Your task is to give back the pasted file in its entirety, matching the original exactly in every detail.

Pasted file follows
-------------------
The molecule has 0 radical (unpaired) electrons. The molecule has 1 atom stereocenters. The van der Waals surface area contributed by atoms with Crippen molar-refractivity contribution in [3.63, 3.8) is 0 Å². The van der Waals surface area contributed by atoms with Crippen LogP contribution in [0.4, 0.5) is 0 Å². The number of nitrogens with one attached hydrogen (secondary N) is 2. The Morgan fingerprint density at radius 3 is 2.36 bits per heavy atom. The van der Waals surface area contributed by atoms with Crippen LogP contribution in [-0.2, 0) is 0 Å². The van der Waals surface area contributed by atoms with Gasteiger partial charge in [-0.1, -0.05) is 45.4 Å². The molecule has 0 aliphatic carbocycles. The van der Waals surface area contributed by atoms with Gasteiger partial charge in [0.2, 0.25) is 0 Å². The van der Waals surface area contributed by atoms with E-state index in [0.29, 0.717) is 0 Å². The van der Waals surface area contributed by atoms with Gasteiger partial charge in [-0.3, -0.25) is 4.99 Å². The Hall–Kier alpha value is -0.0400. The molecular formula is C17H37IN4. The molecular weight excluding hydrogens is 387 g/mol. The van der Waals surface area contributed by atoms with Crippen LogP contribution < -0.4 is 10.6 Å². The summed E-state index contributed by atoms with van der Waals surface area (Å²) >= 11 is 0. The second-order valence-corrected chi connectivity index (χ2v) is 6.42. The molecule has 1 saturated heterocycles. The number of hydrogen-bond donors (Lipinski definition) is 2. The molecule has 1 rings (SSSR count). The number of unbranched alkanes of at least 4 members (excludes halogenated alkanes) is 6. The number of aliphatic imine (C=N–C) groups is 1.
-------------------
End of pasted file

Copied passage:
The molecule has 0 radical (unpaired) electrons. The molecule has 1 atom stereocenters. The van der Waals surface area contributed by atoms with Crippen molar-refractivity contribution in [3.63, 3.8) is 0 Å². The van der Waals surface area contributed by atoms with Crippen LogP contribution in [0.4, 0.5) is 0 Å². The number of nitrogens with one attached hydrogen (secondary N) is 2. The Morgan fingerprint density at radius 3 is 2.36 bits per heavy atom. The van der Waals surface area contributed by atoms with Crippen LogP contribution in [-0.2, 0) is 0 Å². The van der Waals surface area contributed by atoms with Gasteiger partial charge in [-0.1, -0.05) is 45.4 Å². The molecule has 0 aliphatic carbocycles. The van der Waals surface area contributed by atoms with Gasteiger partial charge in [0.2, 0.25) is 0 Å². The van der Waals surface area contributed by atoms with E-state index in [0.29, 0.717) is 0 Å². The van der Waals surface area contributed by atoms with Gasteiger partial charge in [-0.3, -0.25) is 4.99 Å². The Hall–Kier alpha value is -0.0400. The molecular formula is C17H37IN4. The molecular weight excluding hydrogens is 387 g/mol. The van der Waals surface area contributed by atoms with Crippen LogP contribution < -0.4 is 10.6 Å². The summed E-state index contributed by atoms with van der Waals surface area (Å²) >= 11 is 0. The second-order valence-corrected chi connectivity index (χ2v) is 6.42. The molecule has 1 saturated heterocycles. The number of hydrogen-bond donors (Lipinski definition) is 2. The molecule has 1 rings (SSSR count). The number of unbranched alkanes of at least 4 members (excludes halogenated alkanes) is 6. The number of aliphatic imine (C=N–C) groups is 1.